Posted on 2/7/2020
Following pressure from prominent accounting, law and tax representative bodies, the ATO recently announced that borrowers can apply to defer the 2019 minimum yearly repayment under a complying loan agreement for 12 months.
The minimum yearly repayment on Division 7A loans must normally occur by the end of the income year to avoid the repayment amount being treated as an unfranked dividend, increasing the borrower’s income tax liability.
While the news will be welcome relief for company shareholders and their associates who have been impacted by COVID-19, it is important to note that any deferred repayments from 2019-20 will need to be paid by 30 June 2021 (in addition to the 2020-21 minimum yearly repayment). Interest will still need to be paid as well, though it will not be capitalised.
Division 7A is one of the more intricate areas of Australian tax law and provides restrictions for shareholders (and their associates) in private companies when accessing funds from the company for personal use.
Essentially, Division 7A stipulates that certain payments, loans and forgiveness of debts made by a private company to its shareholders (and their associates) are considered unfranked dividends and therefore form part of the recipient’s income. The law has been designed to discourage the use of company money (which has been concessionally taxed at 27.5% or 30%) for personal purposes, over and above an annual salary, wages or directors fees that a shareholder receives from the company.
According to Perks Senior Tax Specialist Lee Jurga, one of the most common examples when Division 7A applies would be in the circumstance where a shareholder of a private company withdraws an amount of money to pay for a personal expense, such as home renovations or to purchase a new car, boat, etc.
“As an example, if a shareholder in a company received an annual salary of $120,000 and then withdraws $60,000 to pay for renovations at home, under Division 7A, that $60,000 withdrawal is treated as an unfranked dividend,” Lee says.
“Importantly, this impacts the shareholders’ taxable income at the end of the financial year. In this instance, that shareholders’ taxable income is now $180,000 for the income year in which the $60,000 was withdrawn to pay for those renovations.”
To ensure that payment does not result in an unfranked dividend as outlined above, there are a couple of options available to the shareholder:
Importantly, it this second scenario under Division 7A – i.e. where a shareholder borrows money from a private company under compliant loan terms – that is subject to the ATO’s new COVID-19 minimum repayments relief measure.
Broadly speaking, Division 7A applies when a private company loans funds to an entity (or individual) when the recipient of the funds is either a shareholder or an associate of a shareholder of the company (e.g. direct family member) or when a reasonable person would conclude that the payment was made because the recipient was a shareholder or an associate of a shareholder at some time.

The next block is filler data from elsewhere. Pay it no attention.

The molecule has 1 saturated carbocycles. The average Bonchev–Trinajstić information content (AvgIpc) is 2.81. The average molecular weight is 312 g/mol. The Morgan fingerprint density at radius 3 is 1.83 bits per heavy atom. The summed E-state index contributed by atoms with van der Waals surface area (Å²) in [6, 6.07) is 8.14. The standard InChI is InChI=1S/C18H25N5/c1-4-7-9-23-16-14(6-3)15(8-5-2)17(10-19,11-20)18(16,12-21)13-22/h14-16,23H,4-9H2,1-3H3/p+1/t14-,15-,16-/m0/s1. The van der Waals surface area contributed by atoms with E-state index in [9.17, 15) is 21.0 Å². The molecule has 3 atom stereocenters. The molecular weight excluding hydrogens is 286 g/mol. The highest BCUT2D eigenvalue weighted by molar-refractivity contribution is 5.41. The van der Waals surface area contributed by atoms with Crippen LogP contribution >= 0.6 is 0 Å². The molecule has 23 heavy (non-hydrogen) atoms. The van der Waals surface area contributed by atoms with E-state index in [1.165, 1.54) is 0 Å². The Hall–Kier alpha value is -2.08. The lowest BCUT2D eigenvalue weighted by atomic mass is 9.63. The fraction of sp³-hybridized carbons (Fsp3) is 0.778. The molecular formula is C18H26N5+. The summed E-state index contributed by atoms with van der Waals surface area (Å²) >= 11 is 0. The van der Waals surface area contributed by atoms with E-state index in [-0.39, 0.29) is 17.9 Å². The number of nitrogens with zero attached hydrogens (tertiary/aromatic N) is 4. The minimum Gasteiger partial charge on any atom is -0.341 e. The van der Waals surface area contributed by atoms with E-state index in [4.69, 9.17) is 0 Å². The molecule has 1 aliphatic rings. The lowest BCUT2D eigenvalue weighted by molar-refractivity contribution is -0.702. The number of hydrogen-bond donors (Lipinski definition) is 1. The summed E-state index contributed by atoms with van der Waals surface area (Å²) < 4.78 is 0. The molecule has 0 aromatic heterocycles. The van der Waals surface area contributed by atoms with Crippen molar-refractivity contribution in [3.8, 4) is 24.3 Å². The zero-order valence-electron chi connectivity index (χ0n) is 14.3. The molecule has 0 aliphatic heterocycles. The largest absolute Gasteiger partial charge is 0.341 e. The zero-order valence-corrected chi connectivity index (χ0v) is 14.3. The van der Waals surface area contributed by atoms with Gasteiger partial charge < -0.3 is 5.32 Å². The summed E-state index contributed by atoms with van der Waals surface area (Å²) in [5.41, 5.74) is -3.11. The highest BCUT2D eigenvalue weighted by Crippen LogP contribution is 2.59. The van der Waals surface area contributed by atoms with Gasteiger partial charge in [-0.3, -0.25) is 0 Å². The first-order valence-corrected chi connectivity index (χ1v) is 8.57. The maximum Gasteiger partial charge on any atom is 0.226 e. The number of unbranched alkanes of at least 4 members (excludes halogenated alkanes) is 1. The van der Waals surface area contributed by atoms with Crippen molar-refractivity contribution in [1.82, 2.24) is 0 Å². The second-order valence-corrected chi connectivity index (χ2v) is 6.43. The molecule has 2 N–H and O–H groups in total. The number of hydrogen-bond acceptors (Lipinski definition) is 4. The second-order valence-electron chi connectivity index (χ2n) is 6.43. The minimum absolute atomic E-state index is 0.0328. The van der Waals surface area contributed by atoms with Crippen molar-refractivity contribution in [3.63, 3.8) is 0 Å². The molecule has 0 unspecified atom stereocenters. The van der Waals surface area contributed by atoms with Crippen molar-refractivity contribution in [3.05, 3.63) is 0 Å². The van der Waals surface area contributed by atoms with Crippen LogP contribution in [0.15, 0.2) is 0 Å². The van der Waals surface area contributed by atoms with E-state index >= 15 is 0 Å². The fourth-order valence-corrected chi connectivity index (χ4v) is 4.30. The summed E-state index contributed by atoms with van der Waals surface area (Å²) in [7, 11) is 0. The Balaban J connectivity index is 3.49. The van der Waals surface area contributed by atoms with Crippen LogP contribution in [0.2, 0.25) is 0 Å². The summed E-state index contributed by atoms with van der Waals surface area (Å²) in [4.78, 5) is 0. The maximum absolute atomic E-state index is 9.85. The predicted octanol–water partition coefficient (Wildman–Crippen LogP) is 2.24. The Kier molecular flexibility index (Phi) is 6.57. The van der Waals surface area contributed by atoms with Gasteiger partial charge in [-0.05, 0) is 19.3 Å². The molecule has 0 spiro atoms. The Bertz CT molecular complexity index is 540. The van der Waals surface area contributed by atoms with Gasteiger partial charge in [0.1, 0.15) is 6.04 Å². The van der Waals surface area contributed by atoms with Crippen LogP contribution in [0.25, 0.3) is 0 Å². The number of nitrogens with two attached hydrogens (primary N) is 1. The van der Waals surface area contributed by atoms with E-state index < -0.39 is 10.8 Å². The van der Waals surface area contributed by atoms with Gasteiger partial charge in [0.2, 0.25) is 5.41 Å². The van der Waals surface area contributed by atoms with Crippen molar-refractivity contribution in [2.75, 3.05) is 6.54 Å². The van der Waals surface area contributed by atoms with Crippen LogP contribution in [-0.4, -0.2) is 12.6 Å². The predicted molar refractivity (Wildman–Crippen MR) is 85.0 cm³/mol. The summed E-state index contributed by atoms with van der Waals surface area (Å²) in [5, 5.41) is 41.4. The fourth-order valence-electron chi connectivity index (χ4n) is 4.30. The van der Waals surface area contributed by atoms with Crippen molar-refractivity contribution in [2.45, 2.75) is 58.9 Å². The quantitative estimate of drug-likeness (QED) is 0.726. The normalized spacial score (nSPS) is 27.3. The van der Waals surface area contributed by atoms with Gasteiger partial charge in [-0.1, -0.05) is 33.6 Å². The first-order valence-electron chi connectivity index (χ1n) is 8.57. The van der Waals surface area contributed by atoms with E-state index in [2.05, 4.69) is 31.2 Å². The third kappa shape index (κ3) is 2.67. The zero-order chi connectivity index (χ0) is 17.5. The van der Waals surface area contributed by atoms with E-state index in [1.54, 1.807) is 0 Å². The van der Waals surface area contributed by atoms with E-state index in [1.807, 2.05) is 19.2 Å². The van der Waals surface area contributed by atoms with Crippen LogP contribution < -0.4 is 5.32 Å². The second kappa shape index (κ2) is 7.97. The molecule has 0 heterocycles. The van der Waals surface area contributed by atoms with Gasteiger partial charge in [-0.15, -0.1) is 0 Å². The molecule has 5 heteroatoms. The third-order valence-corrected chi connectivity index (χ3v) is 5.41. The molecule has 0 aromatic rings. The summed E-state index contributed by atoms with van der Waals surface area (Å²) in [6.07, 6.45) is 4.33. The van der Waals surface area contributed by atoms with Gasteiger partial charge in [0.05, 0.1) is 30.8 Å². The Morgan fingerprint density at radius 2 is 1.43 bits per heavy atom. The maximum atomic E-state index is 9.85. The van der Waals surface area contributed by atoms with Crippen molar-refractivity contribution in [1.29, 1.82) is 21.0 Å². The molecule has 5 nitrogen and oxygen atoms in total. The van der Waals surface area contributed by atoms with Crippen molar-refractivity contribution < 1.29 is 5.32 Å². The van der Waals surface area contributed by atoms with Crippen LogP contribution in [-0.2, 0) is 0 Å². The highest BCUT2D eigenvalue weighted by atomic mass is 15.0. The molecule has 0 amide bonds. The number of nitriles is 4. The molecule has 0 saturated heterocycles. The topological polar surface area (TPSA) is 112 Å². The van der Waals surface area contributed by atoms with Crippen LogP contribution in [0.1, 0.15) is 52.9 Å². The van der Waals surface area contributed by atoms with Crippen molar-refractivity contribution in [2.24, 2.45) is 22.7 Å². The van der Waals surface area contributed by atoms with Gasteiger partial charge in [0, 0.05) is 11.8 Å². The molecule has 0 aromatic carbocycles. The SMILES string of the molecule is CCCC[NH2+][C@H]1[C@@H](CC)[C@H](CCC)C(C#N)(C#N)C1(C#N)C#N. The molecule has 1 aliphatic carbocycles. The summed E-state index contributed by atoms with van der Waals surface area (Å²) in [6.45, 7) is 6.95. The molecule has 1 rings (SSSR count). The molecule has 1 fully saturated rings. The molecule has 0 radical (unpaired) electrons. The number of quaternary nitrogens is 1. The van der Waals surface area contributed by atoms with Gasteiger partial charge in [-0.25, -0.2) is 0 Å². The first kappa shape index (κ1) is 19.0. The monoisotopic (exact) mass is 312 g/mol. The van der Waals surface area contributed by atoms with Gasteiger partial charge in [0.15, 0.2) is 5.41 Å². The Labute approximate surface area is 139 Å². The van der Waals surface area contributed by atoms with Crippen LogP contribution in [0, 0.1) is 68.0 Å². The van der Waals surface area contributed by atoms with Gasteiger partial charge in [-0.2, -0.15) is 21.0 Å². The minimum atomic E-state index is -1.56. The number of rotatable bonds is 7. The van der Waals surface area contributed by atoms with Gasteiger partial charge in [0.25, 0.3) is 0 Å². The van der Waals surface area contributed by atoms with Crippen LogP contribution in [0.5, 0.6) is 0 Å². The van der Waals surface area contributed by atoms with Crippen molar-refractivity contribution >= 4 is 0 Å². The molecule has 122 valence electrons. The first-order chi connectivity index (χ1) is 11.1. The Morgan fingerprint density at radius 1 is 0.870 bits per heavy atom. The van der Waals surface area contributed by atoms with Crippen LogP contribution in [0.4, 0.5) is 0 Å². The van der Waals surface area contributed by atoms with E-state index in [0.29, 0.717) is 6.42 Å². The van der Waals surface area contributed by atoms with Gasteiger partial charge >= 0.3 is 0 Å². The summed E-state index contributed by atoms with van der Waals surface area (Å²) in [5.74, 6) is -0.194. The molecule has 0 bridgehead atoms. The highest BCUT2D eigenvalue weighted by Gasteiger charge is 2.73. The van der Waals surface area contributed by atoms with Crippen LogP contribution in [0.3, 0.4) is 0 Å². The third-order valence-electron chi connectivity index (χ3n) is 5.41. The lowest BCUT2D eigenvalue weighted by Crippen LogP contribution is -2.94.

Importantly, Division 7A defines a loan as any of the following:
However, it is important to note that not all situations where a private company provides a shareholder with money (other than as a wage, salary or directors fees) is treated as a dividend under Division 7A.
In some circumstances, Lee notes that fringe benefits tax applies as opposed to Division 7A.
“As an example, payment of a child’s school fees by a private company on behalf of one its working shareholders does not necessarily trigger Division 7A,” he notes.
“Importantly, the payment may in fact be considered as a private company paying a private expense of one of its directors and is therefore an expense payment fringe benefit. It’s a good example that highlights the intricacies of the various provisions and why it’s important to seek proper advice on the matter.”
Division 7A is easily and often misunderstood by private company shareholders who aren’t aware of their obligations under the legislation.
Neil Oakes, Perks Director of Tax Consulting, explains that Division 7A contains several conditions that private company shareholders need to be aware of, to ensure they don’t get caught out at tax time.
“A lot of the issues that are encountered in regard to Division 7A come down to a lack of awareness about the need to keep personal and business finances distinct from each other,” he says.
“Often the shareholder conflates the business of the company as their own, thus treating the company’s money as their own without realising the tax obligations that it creates or recording the transactions, which can cause a lot of headaches down the line.”
“Another area where some people can get caught out is in the use of company assets for private purposes. It’s important to understand that the value of such assets used privately may actually be treated as an unfranked dividend under Division 7A, which becomes a tax liability.”
If anything, Division 7A is an important example of the intricacies of tax legislation and the many caveats and conditions that exist under Australian law.
And while most Australians probably have a basic understanding of income tax, understanding the complexities of the full scope of tax legislation is a huge task. In fact, this is why tax law is a specialised field in its own right.
It highlights the importance of seeking specialised advice on complicated Division 7A matters including the interaction between Division 7A and other provisions with the Tax Act, such as the Fringe Benefits Tax Regime as highlighted above.
If you would like more information about Division 7A and the newly introduced minimum repayment extension or have any other general tax enquiries, contact the specialist tax team at Perks today.
Further detail about Division 7A, including eligibility requirements and the application form for deferral can be found here.
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